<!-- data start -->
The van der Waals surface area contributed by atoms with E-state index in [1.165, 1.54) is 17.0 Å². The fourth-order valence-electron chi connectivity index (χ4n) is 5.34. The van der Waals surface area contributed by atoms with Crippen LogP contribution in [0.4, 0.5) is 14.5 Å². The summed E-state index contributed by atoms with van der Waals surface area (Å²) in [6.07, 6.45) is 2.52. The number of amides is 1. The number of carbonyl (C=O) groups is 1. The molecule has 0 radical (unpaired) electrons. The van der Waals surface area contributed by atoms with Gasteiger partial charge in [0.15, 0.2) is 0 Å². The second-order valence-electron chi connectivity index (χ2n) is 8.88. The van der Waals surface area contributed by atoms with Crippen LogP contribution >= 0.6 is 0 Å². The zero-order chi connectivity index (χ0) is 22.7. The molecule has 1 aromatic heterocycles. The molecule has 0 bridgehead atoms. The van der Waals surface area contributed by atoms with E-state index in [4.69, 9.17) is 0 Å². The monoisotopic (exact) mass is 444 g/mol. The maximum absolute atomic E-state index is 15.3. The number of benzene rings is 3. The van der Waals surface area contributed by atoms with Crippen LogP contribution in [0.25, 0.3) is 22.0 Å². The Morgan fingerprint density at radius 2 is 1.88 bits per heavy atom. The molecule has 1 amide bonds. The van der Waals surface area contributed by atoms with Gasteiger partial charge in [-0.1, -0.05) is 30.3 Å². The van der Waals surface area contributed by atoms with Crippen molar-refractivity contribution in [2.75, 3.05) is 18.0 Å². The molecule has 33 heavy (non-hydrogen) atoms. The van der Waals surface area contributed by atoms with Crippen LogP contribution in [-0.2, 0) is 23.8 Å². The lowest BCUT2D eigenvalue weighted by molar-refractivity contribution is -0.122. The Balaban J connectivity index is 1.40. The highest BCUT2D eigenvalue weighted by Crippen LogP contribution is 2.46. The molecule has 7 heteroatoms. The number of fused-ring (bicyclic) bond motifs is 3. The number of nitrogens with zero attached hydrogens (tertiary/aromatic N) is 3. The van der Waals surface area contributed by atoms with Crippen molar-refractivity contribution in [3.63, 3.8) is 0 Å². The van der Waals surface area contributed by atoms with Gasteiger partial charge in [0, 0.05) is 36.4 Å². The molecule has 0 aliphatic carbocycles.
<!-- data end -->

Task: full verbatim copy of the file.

The van der Waals surface area contributed by atoms with E-state index in [1.165, 1.54) is 17.0 Å². The fourth-order valence-electron chi connectivity index (χ4n) is 5.34. The van der Waals surface area contributed by atoms with Crippen LogP contribution in [0.4, 0.5) is 14.5 Å². The summed E-state index contributed by atoms with van der Waals surface area (Å²) in [6.07, 6.45) is 2.52. The number of amides is 1. The number of carbonyl (C=O) groups is 1. The molecule has 0 radical (unpaired) electrons. The van der Waals surface area contributed by atoms with Gasteiger partial charge in [0.15, 0.2) is 0 Å². The second-order valence-electron chi connectivity index (χ2n) is 8.88. The van der Waals surface area contributed by atoms with Crippen LogP contribution >= 0.6 is 0 Å². The zero-order chi connectivity index (χ0) is 22.7. The molecule has 1 aromatic heterocycles. The molecule has 0 bridgehead atoms. The van der Waals surface area contributed by atoms with E-state index in [4.69, 9.17) is 0 Å². The monoisotopic (exact) mass is 444 g/mol. The maximum absolute atomic E-state index is 15.3. The number of benzene rings is 3. The van der Waals surface area contributed by atoms with Crippen LogP contribution in [0.25, 0.3) is 22.0 Å². The Morgan fingerprint density at radius 2 is 1.88 bits per heavy atom. The molecule has 1 amide bonds. The van der Waals surface area contributed by atoms with Gasteiger partial charge in [-0.1, -0.05) is 30.3 Å². The van der Waals surface area contributed by atoms with Crippen molar-refractivity contribution in [2.75, 3.05) is 18.0 Å². The molecule has 33 heavy (non-hydrogen) atoms. The van der Waals surface area contributed by atoms with Crippen LogP contribution in [-0.2, 0) is 23.8 Å². The lowest BCUT2D eigenvalue weighted by molar-refractivity contribution is -0.122. The Balaban J connectivity index is 1.40. The highest BCUT2D eigenvalue weighted by Crippen LogP contribution is 2.46. The molecule has 7 heteroatoms. The number of fused-ring (bicyclic) bond motifs is 3. The number of nitrogens with zero attached hydrogens (tertiary/aromatic N) is 3. The van der Waals surface area contributed by atoms with Crippen molar-refractivity contribution in [3.63, 3.8) is 0 Å². The van der Waals surface area contributed by atoms with Gasteiger partial charge in [0, 0.05) is 36.4 Å². The molecule has 0 aliphatic carbocycles.